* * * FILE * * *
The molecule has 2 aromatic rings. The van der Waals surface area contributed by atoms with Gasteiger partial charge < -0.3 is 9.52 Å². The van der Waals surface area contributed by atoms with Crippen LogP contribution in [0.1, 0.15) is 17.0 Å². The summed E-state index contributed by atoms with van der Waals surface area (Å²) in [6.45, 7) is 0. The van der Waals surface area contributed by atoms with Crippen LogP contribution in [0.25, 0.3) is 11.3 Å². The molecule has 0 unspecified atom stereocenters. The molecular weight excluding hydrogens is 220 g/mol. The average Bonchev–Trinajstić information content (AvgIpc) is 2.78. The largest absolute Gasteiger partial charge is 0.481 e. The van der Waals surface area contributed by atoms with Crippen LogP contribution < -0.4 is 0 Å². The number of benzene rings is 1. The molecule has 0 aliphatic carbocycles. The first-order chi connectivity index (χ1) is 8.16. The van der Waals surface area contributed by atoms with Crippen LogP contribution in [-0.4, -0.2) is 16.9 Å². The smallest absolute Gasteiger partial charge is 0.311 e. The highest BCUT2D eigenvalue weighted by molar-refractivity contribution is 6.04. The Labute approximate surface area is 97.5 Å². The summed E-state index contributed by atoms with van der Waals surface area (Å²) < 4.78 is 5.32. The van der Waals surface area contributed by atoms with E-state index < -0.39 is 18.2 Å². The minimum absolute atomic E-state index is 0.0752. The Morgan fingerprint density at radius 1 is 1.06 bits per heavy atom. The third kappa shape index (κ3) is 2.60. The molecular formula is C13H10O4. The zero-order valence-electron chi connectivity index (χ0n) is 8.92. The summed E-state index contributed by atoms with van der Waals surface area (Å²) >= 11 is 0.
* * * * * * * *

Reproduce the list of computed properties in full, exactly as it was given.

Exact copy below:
The molecule has 2 aromatic rings. The van der Waals surface area contributed by atoms with Gasteiger partial charge < -0.3 is 9.52 Å². The van der Waals surface area contributed by atoms with Crippen LogP contribution in [0.1, 0.15) is 17.0 Å². The summed E-state index contributed by atoms with van der Waals surface area (Å²) in [6.45, 7) is 0. The van der Waals surface area contributed by atoms with Crippen LogP contribution in [0.25, 0.3) is 11.3 Å². The molecule has 0 unspecified atom stereocenters. The molecular weight excluding hydrogens is 220 g/mol. The average Bonchev–Trinajstić information content (AvgIpc) is 2.78. The largest absolute Gasteiger partial charge is 0.481 e. The van der Waals surface area contributed by atoms with Crippen LogP contribution < -0.4 is 0 Å². The number of benzene rings is 1. The molecule has 0 aliphatic carbocycles. The first-order chi connectivity index (χ1) is 8.16. The van der Waals surface area contributed by atoms with Crippen LogP contribution in [-0.4, -0.2) is 16.9 Å². The smallest absolute Gasteiger partial charge is 0.311 e. The highest BCUT2D eigenvalue weighted by molar-refractivity contribution is 6.04. The Labute approximate surface area is 97.5 Å². The summed E-state index contributed by atoms with van der Waals surface area (Å²) < 4.78 is 5.32. The van der Waals surface area contributed by atoms with E-state index < -0.39 is 18.2 Å². The minimum absolute atomic E-state index is 0.0752. The Morgan fingerprint density at radius 1 is 1.06 bits per heavy atom. The third kappa shape index (κ3) is 2.60. The molecular formula is C13H10O4. The zero-order valence-electron chi connectivity index (χ0n) is 8.92. The summed E-state index contributed by atoms with van der Waals surface area (Å²) >= 11 is 0.